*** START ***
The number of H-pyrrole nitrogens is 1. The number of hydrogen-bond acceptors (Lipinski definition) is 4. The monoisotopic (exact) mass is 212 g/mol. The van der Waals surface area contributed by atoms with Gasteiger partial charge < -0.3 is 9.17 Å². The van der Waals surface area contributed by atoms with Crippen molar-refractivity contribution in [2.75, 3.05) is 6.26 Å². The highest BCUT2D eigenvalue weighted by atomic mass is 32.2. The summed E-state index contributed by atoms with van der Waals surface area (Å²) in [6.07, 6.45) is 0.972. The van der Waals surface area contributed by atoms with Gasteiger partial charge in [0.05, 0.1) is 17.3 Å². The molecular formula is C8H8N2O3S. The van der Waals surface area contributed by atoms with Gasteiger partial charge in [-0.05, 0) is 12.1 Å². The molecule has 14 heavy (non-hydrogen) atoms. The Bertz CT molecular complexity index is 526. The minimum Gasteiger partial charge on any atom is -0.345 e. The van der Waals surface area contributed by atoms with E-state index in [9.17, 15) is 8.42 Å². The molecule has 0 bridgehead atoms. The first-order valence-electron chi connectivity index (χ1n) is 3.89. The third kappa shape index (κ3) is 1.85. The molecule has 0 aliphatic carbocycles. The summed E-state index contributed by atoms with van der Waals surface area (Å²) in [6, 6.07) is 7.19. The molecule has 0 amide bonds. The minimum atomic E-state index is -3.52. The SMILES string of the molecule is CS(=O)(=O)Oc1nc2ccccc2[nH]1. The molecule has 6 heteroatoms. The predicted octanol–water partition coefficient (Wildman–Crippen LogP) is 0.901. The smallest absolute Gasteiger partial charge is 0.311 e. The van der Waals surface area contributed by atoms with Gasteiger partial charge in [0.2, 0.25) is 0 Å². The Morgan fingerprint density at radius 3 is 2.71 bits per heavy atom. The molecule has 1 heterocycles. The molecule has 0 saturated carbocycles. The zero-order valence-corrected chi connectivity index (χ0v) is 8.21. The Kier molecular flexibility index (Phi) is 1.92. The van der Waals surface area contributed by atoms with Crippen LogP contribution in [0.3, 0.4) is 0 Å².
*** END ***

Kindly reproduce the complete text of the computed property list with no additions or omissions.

The number of H-pyrrole nitrogens is 1. The number of hydrogen-bond acceptors (Lipinski definition) is 4. The monoisotopic (exact) mass is 212 g/mol. The van der Waals surface area contributed by atoms with Gasteiger partial charge < -0.3 is 9.17 Å². The van der Waals surface area contributed by atoms with Crippen molar-refractivity contribution in [2.75, 3.05) is 6.26 Å². The highest BCUT2D eigenvalue weighted by atomic mass is 32.2. The summed E-state index contributed by atoms with van der Waals surface area (Å²) in [6.07, 6.45) is 0.972. The van der Waals surface area contributed by atoms with Gasteiger partial charge in [0.05, 0.1) is 17.3 Å². The molecular formula is C8H8N2O3S. The van der Waals surface area contributed by atoms with Gasteiger partial charge in [-0.05, 0) is 12.1 Å². The molecule has 14 heavy (non-hydrogen) atoms. The Bertz CT molecular complexity index is 526. The minimum Gasteiger partial charge on any atom is -0.345 e. The van der Waals surface area contributed by atoms with E-state index in [9.17, 15) is 8.42 Å². The molecule has 0 bridgehead atoms. The first-order valence-electron chi connectivity index (χ1n) is 3.89. The third kappa shape index (κ3) is 1.85. The molecule has 0 aliphatic carbocycles. The summed E-state index contributed by atoms with van der Waals surface area (Å²) in [6, 6.07) is 7.19. The molecule has 0 amide bonds. The minimum atomic E-state index is -3.52. The SMILES string of the molecule is CS(=O)(=O)Oc1nc2ccccc2[nH]1. The molecule has 6 heteroatoms. The predicted octanol–water partition coefficient (Wildman–Crippen LogP) is 0.901. The smallest absolute Gasteiger partial charge is 0.311 e. The van der Waals surface area contributed by atoms with Gasteiger partial charge in [0.2, 0.25) is 0 Å². The Morgan fingerprint density at radius 3 is 2.71 bits per heavy atom. The molecule has 1 heterocycles. The molecule has 0 saturated carbocycles. The zero-order valence-corrected chi connectivity index (χ0v) is 8.21. The Kier molecular flexibility index (Phi) is 1.92. The van der Waals surface area contributed by atoms with Crippen LogP contribution in [0.3, 0.4) is 0 Å².